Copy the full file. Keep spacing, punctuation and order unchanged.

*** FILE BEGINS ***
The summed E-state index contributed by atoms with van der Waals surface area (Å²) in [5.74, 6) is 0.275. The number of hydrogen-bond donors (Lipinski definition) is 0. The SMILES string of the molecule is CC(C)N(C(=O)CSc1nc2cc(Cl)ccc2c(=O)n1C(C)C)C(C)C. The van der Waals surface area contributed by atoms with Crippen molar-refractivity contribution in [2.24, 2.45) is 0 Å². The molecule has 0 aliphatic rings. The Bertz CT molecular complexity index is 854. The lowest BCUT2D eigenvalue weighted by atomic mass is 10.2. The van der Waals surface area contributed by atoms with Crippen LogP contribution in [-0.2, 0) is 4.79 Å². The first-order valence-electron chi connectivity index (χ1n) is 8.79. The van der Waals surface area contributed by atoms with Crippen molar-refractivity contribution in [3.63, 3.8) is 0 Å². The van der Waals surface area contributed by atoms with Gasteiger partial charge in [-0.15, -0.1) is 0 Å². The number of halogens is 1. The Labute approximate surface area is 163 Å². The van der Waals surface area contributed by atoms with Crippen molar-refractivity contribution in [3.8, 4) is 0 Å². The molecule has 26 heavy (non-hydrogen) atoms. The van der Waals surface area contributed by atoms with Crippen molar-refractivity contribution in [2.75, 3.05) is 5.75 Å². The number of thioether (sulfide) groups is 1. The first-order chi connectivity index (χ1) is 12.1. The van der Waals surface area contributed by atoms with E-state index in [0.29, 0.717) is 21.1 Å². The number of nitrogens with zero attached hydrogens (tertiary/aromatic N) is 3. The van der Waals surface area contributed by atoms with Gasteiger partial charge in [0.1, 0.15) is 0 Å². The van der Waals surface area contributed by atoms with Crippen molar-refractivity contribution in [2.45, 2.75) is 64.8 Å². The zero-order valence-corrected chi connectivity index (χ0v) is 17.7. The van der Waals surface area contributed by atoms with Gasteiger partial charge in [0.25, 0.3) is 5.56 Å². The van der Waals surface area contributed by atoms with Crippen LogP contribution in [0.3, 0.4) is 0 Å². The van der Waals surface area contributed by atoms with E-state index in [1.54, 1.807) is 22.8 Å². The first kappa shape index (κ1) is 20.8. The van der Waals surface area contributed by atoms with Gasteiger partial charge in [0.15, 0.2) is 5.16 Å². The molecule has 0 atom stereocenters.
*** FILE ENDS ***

The summed E-state index contributed by atoms with van der Waals surface area (Å²) in [5.74, 6) is 0.275. The number of hydrogen-bond donors (Lipinski definition) is 0. The SMILES string of the molecule is CC(C)N(C(=O)CSc1nc2cc(Cl)ccc2c(=O)n1C(C)C)C(C)C. The van der Waals surface area contributed by atoms with Crippen molar-refractivity contribution in [2.24, 2.45) is 0 Å². The molecule has 0 aliphatic rings. The Bertz CT molecular complexity index is 854. The lowest BCUT2D eigenvalue weighted by atomic mass is 10.2. The van der Waals surface area contributed by atoms with Crippen LogP contribution in [-0.2, 0) is 4.79 Å². The first-order valence-electron chi connectivity index (χ1n) is 8.79. The van der Waals surface area contributed by atoms with Crippen molar-refractivity contribution in [3.63, 3.8) is 0 Å². The van der Waals surface area contributed by atoms with Gasteiger partial charge in [-0.15, -0.1) is 0 Å². The number of halogens is 1. The Labute approximate surface area is 163 Å². The van der Waals surface area contributed by atoms with Crippen molar-refractivity contribution in [3.8, 4) is 0 Å². The molecule has 26 heavy (non-hydrogen) atoms. The van der Waals surface area contributed by atoms with Crippen molar-refractivity contribution in [2.75, 3.05) is 5.75 Å². The number of thioether (sulfide) groups is 1. The first-order chi connectivity index (χ1) is 12.1. The van der Waals surface area contributed by atoms with E-state index in [0.29, 0.717) is 21.1 Å². The number of nitrogens with zero attached hydrogens (tertiary/aromatic N) is 3. The van der Waals surface area contributed by atoms with Gasteiger partial charge in [0.1, 0.15) is 0 Å². The van der Waals surface area contributed by atoms with Crippen molar-refractivity contribution in [2.45, 2.75) is 64.8 Å². The zero-order valence-corrected chi connectivity index (χ0v) is 17.7. The van der Waals surface area contributed by atoms with Gasteiger partial charge in [0.25, 0.3) is 5.56 Å². The van der Waals surface area contributed by atoms with Crippen LogP contribution in [0.3, 0.4) is 0 Å². The van der Waals surface area contributed by atoms with E-state index in [1.54, 1.807) is 22.8 Å². The first kappa shape index (κ1) is 20.8. The van der Waals surface area contributed by atoms with Gasteiger partial charge in [0.15, 0.2) is 5.16 Å². The molecule has 0 atom stereocenters.